Illinois Supreme Court Rules IHSA Not Subject to FOIA
A couple of months ago, we reported
that the Illinois Supreme Court was hearing oral arguments in the appeal by the Better Government Association (BGA) of a court decision that ruled against the BGA in a FOIA case. Specifically, the BGA had argued that the Illinois High School Association was a "public body" subject to FOIA. The circuit and appellate courts disagreed, finding that the IHSA was not subject to FOIA.
Today, the Illinois Supreme Court issued its ruling upholding these rulings, agreeing that the IHSA is not subject to FOIA. BGA v. IHSA, 2017 IL 121124
. This ruling will provide helpful guidance to both public bodies and non-governmental organizations as to how the Illinois Supreme Court interprets "public body," and specifically what constitutes a "subsidiary body" and a "governmental function" under FOIA.
The Court applied the "test" set out in to earlier cases that interpreted "subsidiary body" for purposes of the Open Meetings Act. Hopf and Rockford Newspapers. That test applies multiple factors to determine the independence of the entity or organization from the governmental body. That test requires the court to look at three factors:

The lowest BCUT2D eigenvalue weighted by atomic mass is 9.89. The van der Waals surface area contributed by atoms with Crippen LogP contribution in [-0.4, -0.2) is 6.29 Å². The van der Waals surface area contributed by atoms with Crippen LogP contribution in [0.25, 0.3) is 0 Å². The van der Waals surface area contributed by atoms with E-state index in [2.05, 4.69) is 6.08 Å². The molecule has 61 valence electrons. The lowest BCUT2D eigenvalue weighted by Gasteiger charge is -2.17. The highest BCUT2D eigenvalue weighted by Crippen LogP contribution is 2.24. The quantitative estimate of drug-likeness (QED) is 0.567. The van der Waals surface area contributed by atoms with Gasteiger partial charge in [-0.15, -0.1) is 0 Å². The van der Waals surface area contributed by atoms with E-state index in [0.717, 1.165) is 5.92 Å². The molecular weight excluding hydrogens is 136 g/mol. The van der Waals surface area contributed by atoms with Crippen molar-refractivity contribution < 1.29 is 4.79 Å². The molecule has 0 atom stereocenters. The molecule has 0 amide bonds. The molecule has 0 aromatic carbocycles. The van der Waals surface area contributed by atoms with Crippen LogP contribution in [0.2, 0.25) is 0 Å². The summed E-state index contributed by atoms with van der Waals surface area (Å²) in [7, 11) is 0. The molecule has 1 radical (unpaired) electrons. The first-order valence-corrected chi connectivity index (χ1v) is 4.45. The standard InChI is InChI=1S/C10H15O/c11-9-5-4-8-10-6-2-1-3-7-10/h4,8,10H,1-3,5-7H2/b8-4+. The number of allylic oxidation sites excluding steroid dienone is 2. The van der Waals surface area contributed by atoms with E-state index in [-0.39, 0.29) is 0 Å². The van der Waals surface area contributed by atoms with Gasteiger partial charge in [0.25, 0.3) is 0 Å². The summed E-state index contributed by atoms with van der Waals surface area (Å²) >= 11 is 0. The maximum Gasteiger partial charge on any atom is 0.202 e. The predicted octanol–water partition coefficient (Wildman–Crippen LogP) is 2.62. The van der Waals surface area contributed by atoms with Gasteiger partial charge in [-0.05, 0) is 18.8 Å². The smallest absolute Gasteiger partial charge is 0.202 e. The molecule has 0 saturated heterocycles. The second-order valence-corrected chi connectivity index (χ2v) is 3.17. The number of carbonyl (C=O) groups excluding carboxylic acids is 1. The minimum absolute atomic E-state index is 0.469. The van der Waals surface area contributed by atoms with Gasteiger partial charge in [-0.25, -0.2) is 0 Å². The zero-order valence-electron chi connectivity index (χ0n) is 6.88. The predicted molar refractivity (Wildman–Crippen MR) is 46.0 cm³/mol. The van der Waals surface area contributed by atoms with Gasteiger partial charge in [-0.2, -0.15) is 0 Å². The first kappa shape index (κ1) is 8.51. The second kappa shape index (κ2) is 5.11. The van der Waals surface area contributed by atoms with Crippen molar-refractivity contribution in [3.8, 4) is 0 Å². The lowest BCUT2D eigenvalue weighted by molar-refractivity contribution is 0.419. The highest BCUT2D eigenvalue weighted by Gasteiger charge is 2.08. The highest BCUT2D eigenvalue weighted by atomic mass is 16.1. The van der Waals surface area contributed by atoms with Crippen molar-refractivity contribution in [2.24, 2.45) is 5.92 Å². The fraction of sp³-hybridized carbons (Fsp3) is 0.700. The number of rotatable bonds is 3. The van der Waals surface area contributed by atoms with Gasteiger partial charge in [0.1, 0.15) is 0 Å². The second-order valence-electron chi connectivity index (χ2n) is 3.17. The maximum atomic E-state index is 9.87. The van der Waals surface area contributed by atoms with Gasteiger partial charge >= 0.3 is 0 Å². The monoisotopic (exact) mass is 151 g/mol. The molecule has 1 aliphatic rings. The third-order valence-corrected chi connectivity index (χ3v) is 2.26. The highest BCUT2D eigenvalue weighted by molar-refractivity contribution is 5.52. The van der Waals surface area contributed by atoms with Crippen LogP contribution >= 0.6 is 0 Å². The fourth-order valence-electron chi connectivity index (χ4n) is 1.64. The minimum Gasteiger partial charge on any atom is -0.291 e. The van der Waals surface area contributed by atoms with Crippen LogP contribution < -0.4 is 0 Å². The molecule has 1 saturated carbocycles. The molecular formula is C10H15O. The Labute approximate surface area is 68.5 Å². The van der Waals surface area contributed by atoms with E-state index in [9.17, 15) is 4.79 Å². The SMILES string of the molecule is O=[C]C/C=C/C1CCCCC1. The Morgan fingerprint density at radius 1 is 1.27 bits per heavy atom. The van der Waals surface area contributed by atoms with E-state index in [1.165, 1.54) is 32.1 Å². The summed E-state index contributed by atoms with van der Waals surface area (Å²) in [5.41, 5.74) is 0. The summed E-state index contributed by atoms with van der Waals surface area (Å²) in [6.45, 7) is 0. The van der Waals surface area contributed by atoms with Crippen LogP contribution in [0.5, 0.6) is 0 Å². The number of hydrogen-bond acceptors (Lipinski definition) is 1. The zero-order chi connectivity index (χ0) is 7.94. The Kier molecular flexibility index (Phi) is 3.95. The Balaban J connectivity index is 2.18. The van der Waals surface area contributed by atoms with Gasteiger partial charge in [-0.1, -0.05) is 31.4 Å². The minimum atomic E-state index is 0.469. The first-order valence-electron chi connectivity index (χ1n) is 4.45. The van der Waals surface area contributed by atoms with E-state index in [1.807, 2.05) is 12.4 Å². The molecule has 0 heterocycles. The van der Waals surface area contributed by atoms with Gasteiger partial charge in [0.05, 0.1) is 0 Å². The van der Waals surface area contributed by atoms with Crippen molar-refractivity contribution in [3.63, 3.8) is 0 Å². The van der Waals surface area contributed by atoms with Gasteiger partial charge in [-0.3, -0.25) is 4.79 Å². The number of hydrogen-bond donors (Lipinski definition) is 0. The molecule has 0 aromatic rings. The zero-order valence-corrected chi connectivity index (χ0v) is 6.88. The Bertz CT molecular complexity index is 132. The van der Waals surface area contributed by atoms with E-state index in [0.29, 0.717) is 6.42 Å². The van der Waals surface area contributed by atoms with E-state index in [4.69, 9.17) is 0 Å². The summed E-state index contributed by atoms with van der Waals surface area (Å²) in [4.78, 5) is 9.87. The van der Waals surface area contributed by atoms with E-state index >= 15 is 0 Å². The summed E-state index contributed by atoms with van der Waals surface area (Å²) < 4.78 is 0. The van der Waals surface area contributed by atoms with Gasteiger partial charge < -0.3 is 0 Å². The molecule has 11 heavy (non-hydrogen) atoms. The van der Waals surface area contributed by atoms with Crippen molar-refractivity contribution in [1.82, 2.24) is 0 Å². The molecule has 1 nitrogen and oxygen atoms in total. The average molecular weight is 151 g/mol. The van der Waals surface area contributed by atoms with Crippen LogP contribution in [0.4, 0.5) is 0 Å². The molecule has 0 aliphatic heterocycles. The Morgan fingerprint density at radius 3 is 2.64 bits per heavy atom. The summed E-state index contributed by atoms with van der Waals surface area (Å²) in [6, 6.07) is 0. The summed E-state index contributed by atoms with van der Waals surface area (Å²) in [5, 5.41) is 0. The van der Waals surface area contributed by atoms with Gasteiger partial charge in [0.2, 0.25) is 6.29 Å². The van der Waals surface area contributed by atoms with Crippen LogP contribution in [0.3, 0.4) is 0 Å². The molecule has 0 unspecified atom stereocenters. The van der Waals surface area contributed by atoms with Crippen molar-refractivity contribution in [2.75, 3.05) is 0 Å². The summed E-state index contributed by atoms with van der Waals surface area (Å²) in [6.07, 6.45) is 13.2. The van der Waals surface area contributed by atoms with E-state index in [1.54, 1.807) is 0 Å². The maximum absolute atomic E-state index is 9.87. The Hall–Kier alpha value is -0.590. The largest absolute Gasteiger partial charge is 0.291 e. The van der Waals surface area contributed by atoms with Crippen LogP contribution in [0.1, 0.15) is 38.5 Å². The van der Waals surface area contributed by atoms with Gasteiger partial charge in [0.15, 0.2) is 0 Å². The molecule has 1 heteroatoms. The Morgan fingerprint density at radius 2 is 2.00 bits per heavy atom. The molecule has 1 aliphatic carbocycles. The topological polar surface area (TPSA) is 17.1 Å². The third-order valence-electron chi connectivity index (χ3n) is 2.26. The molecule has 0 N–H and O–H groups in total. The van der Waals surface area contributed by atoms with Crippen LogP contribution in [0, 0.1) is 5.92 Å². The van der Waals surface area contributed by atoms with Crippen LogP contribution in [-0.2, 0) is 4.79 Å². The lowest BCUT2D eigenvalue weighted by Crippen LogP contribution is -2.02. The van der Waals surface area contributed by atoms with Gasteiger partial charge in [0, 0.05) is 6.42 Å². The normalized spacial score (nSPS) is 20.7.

1. whether the entity has a legal existence independent of government resolution
2. the nature of the functions performed by the entity;
3. the extent to which the entity is publicly funded; and
4. the degree of government control exerted over the entity.
Applying these factors, the Court found that the IHSA was not a subsidiary body - in fact, it pointed out that the BGA failed to identify any particular public body to which the IHSA was subsidiary.
The Court also rejected the BGA's argument that the IHSA performed a governmental function for public bodies that would make its records subject to FOIA.
Post Authored by Julie Tappendorf
PAC Finds 3 Websites Are Not “News Media” Under FOIA